In recent years, the criticism of Arsenal most favored by pundits was that the Gunners were one dimensional in their attack. During the heyday of Cesc Fabregas everything was supposedly too narrow while last year He Who Shall Not Be Named was a black hole of goal-scoring prowess. To a degree, this critique could be explained away; of course Fabregas used the middle of the field as he is (though Barcelona don't seem to know it) an excellent direct creative force and of course players wanted to pass the ball to the guy who was leading the league in goals and having an all-world year. But if we can set aside the kneejerk responses to those who seem to relish in coming after Arsenal, we would see that not everything said is valueless. The Gunners did have a bad habit of trying to craft a perfect goal rather than just shooting the damn ball and the second leading scorer in all competitions behind The Dark Lord was Theo Walcott with just a fourth of the goals and not even half the shots. So, perhaps things were a bit limited in their different ways. However, a new team composition brings a new plan of attack, and that plan is diversity.
It starts with the strikers as the current options give two very different looks to opposing defenses. I still firmly believe that Olivier Giroud will be the first choice striker for the majority of this campaign and what he offers is a dedicated target man and an aerial threat. Giroud's height and strength, as well as his relative lack of pace, encourages defenders to play a higher line in order to keep him away from goal, opening up space behind. The likes of Lukas Podolski, Alex Oxlade-Chamberlain, and yes, Walcott are all adept at using this space to make runs using their pace and they can count are reliable service due to the creative influence of Santi Cazorla and others.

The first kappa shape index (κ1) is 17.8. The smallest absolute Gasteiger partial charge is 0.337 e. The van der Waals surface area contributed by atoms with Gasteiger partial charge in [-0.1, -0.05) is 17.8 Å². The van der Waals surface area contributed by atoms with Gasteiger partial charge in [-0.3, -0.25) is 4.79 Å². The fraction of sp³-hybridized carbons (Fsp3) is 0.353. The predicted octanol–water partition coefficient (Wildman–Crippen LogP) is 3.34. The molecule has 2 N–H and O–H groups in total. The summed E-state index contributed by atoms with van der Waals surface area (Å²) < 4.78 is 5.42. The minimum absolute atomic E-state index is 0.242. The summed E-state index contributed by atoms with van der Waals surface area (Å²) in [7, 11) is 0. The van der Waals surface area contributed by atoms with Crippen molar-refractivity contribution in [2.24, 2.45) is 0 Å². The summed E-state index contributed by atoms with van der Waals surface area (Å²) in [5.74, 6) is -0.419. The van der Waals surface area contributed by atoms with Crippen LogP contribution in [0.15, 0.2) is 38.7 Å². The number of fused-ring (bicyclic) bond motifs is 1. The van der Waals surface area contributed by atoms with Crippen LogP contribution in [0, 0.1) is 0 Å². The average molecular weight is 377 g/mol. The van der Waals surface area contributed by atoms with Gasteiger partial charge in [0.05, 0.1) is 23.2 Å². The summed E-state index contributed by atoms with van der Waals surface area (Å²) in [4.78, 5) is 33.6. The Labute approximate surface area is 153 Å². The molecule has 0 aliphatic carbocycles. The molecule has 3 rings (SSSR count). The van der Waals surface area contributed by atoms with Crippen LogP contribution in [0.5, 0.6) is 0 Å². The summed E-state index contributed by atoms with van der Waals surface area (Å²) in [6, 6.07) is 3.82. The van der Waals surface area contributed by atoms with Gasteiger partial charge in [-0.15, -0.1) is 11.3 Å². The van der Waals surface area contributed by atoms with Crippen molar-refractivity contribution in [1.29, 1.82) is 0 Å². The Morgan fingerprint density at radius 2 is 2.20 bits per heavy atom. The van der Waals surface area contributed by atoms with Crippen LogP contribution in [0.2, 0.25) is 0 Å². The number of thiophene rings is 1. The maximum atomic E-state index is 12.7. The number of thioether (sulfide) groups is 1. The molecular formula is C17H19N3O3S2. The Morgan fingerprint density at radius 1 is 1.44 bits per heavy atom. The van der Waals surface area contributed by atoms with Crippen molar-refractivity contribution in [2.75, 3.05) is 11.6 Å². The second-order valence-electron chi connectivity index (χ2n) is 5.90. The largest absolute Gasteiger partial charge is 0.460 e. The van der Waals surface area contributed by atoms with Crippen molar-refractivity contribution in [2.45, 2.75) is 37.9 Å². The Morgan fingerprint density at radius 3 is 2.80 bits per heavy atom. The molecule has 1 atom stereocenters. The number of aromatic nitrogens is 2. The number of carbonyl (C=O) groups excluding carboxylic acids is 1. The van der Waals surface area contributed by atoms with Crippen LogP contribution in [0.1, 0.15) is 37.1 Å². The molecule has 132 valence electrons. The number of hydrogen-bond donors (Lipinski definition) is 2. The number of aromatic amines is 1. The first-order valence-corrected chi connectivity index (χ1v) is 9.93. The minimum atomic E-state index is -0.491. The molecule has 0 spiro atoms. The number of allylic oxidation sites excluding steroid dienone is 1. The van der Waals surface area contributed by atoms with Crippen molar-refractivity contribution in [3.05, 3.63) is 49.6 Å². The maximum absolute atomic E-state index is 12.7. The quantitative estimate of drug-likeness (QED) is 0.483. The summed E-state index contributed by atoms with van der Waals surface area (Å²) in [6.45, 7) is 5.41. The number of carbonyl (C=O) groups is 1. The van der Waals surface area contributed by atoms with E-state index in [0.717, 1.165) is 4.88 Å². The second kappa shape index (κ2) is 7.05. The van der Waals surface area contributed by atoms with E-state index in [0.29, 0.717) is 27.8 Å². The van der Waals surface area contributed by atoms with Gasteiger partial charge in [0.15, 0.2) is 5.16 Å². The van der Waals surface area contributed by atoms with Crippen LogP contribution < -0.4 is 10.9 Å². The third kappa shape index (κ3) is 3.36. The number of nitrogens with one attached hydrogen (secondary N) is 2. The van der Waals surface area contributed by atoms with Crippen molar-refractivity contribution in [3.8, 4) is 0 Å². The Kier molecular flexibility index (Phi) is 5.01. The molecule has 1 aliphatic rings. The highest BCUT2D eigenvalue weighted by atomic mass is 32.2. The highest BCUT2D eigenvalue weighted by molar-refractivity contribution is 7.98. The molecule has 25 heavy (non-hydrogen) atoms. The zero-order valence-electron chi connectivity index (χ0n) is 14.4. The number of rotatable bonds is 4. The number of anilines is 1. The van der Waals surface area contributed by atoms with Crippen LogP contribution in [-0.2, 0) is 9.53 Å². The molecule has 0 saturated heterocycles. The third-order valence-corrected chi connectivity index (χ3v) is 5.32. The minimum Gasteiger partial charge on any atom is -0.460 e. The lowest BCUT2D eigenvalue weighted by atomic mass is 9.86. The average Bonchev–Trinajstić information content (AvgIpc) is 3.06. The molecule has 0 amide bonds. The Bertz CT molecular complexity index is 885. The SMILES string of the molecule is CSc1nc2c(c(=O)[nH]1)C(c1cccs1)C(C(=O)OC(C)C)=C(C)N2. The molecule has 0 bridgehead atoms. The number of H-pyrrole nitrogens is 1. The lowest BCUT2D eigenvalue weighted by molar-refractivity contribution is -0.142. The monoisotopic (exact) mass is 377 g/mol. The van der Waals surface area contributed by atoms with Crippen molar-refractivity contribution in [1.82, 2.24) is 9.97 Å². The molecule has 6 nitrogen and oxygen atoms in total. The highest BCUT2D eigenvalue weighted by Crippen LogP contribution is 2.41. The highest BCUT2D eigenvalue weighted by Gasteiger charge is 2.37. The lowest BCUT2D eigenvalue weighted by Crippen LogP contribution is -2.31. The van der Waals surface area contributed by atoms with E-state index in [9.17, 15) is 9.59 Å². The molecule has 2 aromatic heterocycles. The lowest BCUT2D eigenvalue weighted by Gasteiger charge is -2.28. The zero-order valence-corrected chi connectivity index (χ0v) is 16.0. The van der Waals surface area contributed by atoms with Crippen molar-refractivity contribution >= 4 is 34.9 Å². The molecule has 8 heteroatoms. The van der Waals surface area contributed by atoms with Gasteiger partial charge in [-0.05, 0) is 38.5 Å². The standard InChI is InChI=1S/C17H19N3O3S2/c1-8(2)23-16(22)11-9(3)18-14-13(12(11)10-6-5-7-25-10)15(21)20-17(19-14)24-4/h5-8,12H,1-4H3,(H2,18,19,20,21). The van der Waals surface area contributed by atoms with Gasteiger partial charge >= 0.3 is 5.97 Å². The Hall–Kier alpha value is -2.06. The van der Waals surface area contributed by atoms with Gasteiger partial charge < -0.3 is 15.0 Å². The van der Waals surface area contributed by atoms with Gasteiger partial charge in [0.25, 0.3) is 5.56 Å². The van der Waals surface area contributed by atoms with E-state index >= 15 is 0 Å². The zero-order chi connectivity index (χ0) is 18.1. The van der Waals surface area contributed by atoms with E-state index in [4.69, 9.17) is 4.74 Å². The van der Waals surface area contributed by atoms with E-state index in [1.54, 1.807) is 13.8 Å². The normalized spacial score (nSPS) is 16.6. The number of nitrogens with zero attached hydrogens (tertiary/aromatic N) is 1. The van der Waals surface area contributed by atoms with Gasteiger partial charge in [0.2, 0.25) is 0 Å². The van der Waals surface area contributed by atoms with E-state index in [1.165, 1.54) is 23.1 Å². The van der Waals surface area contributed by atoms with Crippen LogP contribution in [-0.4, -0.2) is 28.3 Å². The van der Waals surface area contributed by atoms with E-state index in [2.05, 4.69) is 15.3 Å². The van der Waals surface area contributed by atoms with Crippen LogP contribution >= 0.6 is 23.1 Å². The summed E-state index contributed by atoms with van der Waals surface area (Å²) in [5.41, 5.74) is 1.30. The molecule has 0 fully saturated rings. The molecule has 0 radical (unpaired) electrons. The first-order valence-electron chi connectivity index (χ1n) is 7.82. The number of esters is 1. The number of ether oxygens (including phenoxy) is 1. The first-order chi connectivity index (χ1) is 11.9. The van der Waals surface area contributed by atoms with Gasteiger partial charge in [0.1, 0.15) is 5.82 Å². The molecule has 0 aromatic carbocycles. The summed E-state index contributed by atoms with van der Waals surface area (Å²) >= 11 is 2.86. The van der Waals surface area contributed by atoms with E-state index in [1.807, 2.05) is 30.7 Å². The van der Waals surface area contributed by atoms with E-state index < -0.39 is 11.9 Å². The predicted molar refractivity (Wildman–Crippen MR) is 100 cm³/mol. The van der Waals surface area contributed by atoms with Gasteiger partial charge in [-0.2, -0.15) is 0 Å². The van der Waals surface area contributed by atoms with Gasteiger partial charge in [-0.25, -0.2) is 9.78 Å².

Though Giroud's style of play allows for all of this, it is a mistake to say that he is a target man and a target man alone. Giroud's movement is excellent and were his finishing up to snuff at the beginning of the year, we would be talking about the quality of his run to score the game winner goal against Sunderland rather than his admittedly poor attempt. The point though is that except for extreme cases of the yips (see: Fernando Torres, 2011-2012), scoring comes around for strikers. What's important is that even if Giroud is not scoring, he is still useful due to his excellent hold up play, his passing ability (look at his flick header to Aaron Ramsey against Olympiakos for a combination of the two), and his movement. He still has a goal and three assists in non Carling/Capital/League/Deargodcouldyouactuallycallitsomethingcool Cup romps so the numbers are coming along. Barring setback, he will be the go-to man up front and for good reason.
If we are going to praise Giroud for excellent play while not being in top scoring form, however, we would be remiss if we did not pay particular attention to the contributions of Gervinho. The mop-haired wonder has revitalized his image in the eyes of Arsenal fans with his five goals in all competitions and he has developed into a viable choice at striker. Because of his pace, defenses will sit deeper when playing against a Gervinho led attack and while this limits the space for runs in behind, it does leave more space for Cazorla and the other technically gifted players that the Gunners can field. In theory this leads to a more narrow attack but there are many defensive variables that can swing things one way or the other, such as man-marking Cazorla or defending the middle at the expense of the flanks, thus forcing Arsenal's attack wide. Gervinho's emergence creates another way that the team can attack and it gives Arsene Wenger additional options to choose from in order to best exploit an opponent's defense.
One problem is that this assumes that Gervinho can maintain the form he's in. I wrote already about the Gervinho paradox and while I'd like to believe that his deal with the devil in charge of inexplicable hair styles will hold up, I don't see it happening over the course of the full season. This might be ok though as Walcott is not an unreasonable option up front as well (I'm not going to dismiss everything the man says due to his contract status) and Wenger might be able to ride the striker in the better form when it is necessary to spell Giroud. Whether or not I'm right and whether or not Theo is ever given the chance up front that he wants, the speedy striker option allows Arsenal to do something different and challenge defenses that might handle Giroud's size better. In either system, the wings can do much to aid success.